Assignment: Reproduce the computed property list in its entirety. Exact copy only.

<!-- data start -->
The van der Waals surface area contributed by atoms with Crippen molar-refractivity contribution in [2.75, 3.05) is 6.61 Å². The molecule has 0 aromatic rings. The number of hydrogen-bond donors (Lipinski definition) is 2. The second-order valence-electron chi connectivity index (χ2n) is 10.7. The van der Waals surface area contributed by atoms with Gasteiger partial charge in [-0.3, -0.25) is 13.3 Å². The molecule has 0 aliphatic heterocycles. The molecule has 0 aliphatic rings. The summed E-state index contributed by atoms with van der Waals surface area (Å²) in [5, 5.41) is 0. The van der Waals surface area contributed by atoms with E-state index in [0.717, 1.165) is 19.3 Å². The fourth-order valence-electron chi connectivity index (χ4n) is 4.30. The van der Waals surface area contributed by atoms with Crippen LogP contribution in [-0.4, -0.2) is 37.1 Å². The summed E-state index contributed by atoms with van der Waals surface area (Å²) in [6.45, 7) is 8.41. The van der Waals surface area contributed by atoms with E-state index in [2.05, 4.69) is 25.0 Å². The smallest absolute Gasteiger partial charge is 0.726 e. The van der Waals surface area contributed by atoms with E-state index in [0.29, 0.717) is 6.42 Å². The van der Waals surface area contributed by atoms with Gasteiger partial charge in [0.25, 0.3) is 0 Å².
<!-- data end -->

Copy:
The van der Waals surface area contributed by atoms with Crippen molar-refractivity contribution in [2.75, 3.05) is 6.61 Å². The molecule has 0 aromatic rings. The number of hydrogen-bond donors (Lipinski definition) is 2. The second-order valence-electron chi connectivity index (χ2n) is 10.7. The van der Waals surface area contributed by atoms with Gasteiger partial charge in [-0.3, -0.25) is 13.3 Å². The molecule has 0 aliphatic heterocycles. The molecule has 0 aliphatic rings. The summed E-state index contributed by atoms with van der Waals surface area (Å²) in [5, 5.41) is 0. The van der Waals surface area contributed by atoms with E-state index in [0.717, 1.165) is 19.3 Å². The fourth-order valence-electron chi connectivity index (χ4n) is 4.30. The van der Waals surface area contributed by atoms with Crippen LogP contribution in [-0.4, -0.2) is 37.1 Å². The summed E-state index contributed by atoms with van der Waals surface area (Å²) in [6.45, 7) is 8.41. The van der Waals surface area contributed by atoms with E-state index in [2.05, 4.69) is 25.0 Å². The smallest absolute Gasteiger partial charge is 0.726 e. The van der Waals surface area contributed by atoms with E-state index in [0.29, 0.717) is 6.42 Å². The van der Waals surface area contributed by atoms with Gasteiger partial charge in [0.25, 0.3) is 0 Å².